How We Use Haikus To Name Our Apps


When you create an app inside Data McFly, we assign a unique name to it, this isn't used much by you, our users, yet but we use it internally for various things.

The names we generate follow a haiku style, similar to that used by when you create an app. Which means our internal app names will appear like delicate-dawn-13061 or something similar.

The dictionary we use is bigger, but here is a good example of how our haiku generator works below:

    function haiku(){
        var adjs = ["autumn", "hidden", "bitter", "misty", "silent", "empty", "dry",
            "dark", "summer", "icy", "delicate", "quiet", "white", "cool", "spring",
            "winter", "patient", "twilight", "dawn", "crimson", "wispy", "weathered",
            "blue", "billowing", "broken", "cold", "damp", "falling", "frosty", "green",
            "long", "late", "lingering", "bold", "little", "morning", "muddy", "old",
            "red", "rough", "still", "small", "sparkling", "shy",
            "wandering", "withered", "wild", "black", "young", "holy", "solitary",
            "fragrant", "aged", "snowy", "proud", "floral", "restless", "divine",
            "polished", "ancient", "purple", "lively", "nameless"];

        var nouns = ["waterfall", "river", "breeze", "moon", "rain", "wind", "sea",
            "morning", "snow", "lake", "sunset", "pine", "shadow", "leaf", "dawn",
            "glitter", "forest", "hill", "cloud", "meadow", "sun", "glade", "bird",
            "brook", "butterfly", "bush", "dew", "dust", "field", "fire", "flower",
            "firefly", "feather", "grass", "haze", "mountain", "night", "pond",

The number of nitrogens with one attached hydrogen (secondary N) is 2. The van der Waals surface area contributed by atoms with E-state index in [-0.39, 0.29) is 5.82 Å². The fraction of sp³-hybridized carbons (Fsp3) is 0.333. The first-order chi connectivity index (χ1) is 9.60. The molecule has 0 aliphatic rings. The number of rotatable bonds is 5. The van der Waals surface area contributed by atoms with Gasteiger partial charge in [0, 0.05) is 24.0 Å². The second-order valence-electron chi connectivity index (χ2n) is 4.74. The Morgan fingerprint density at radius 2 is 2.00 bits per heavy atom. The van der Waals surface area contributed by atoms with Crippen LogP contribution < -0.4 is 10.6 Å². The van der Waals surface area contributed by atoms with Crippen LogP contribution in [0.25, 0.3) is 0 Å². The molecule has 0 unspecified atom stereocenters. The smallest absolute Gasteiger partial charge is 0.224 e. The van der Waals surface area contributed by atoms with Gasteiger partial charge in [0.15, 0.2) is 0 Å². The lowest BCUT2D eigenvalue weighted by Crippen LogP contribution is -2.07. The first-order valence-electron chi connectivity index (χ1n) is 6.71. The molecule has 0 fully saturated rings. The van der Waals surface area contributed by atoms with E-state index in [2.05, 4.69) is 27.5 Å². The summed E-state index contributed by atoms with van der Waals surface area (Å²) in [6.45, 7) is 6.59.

"darkness", "snowflake", "silence", "sound", "sky", "shape", "surf",
            "thunder", "violet", "water", "wildflower", "wave", "water", "resonance",
            "sun", "wood", "dream", "cherry", "tree", "fog", "frost", "voice", "paper",
            "frog", "smoke", "star"];

        var unix = Math.round(+new Date()/1000)+Math.floor(Math.random()*(Math.round(+new Date()/1000)));  
        var stamp = (""+unix).slice(-5);

        return adjs[Math.floor(Math.random()*(adjs.length-1))]+"-"+nouns[Math.floor(Math.random()*(nouns.length-1))]+"-"+stamp;

    console.log( haiku() );

It grabs a random word from the adjs array, and a random word from the nouns array, followed by grabbing a random five digit number created by taking the current timestamp and adding it to a randomly generated number.

We may go overkill on our random number, but it works nicely.

Then, when a user creates a new app, we call the haiku() command and create a random haiku like divine-dust-12990 for example.

The larger your dictionary, the more variety of words you get, but if it's too large then that can slow things down so it's nice to find a good balance there. We have our dictionary tied into an internal API so we retrieve a random list of adjectives and nouns to use, the list in this sample function is a representative of our usual randomly retrieved lists.

Our haiku names will be of use to users shortly with our next few updates as we get a couple new features ready to launch, but I wanted to share how we do this now. :)